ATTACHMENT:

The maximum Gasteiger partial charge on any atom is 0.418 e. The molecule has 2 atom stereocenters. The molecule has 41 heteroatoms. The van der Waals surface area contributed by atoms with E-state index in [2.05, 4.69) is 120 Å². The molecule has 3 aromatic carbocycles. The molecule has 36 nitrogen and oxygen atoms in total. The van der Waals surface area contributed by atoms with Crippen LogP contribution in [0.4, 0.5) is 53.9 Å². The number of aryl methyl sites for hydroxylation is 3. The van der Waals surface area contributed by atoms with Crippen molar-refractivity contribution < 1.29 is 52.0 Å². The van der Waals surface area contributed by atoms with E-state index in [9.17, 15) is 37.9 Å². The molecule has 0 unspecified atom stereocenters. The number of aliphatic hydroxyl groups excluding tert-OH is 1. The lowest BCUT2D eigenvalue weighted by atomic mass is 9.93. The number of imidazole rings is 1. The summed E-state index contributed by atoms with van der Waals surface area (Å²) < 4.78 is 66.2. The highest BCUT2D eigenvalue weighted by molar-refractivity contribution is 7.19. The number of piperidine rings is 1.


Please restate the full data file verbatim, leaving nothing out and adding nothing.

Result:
The maximum Gasteiger partial charge on any atom is 0.418 e. The molecule has 2 atom stereocenters. The molecule has 41 heteroatoms. The van der Waals surface area contributed by atoms with E-state index in [2.05, 4.69) is 120 Å². The molecule has 3 aromatic carbocycles. The molecule has 36 nitrogen and oxygen atoms in total. The van der Waals surface area contributed by atoms with Crippen LogP contribution in [0.4, 0.5) is 53.9 Å². The number of aryl methyl sites for hydroxylation is 3. The van der Waals surface area contributed by atoms with Crippen molar-refractivity contribution < 1.29 is 52.0 Å². The van der Waals surface area contributed by atoms with E-state index in [9.17, 15) is 37.9 Å². The molecule has 0 unspecified atom stereocenters. The number of aliphatic hydroxyl groups excluding tert-OH is 1. The lowest BCUT2D eigenvalue weighted by atomic mass is 9.93. The number of imidazole rings is 1. The summed E-state index contributed by atoms with van der Waals surface area (Å²) < 4.78 is 66.2. The highest BCUT2D eigenvalue weighted by molar-refractivity contribution is 7.19. The number of piperidine rings is 1.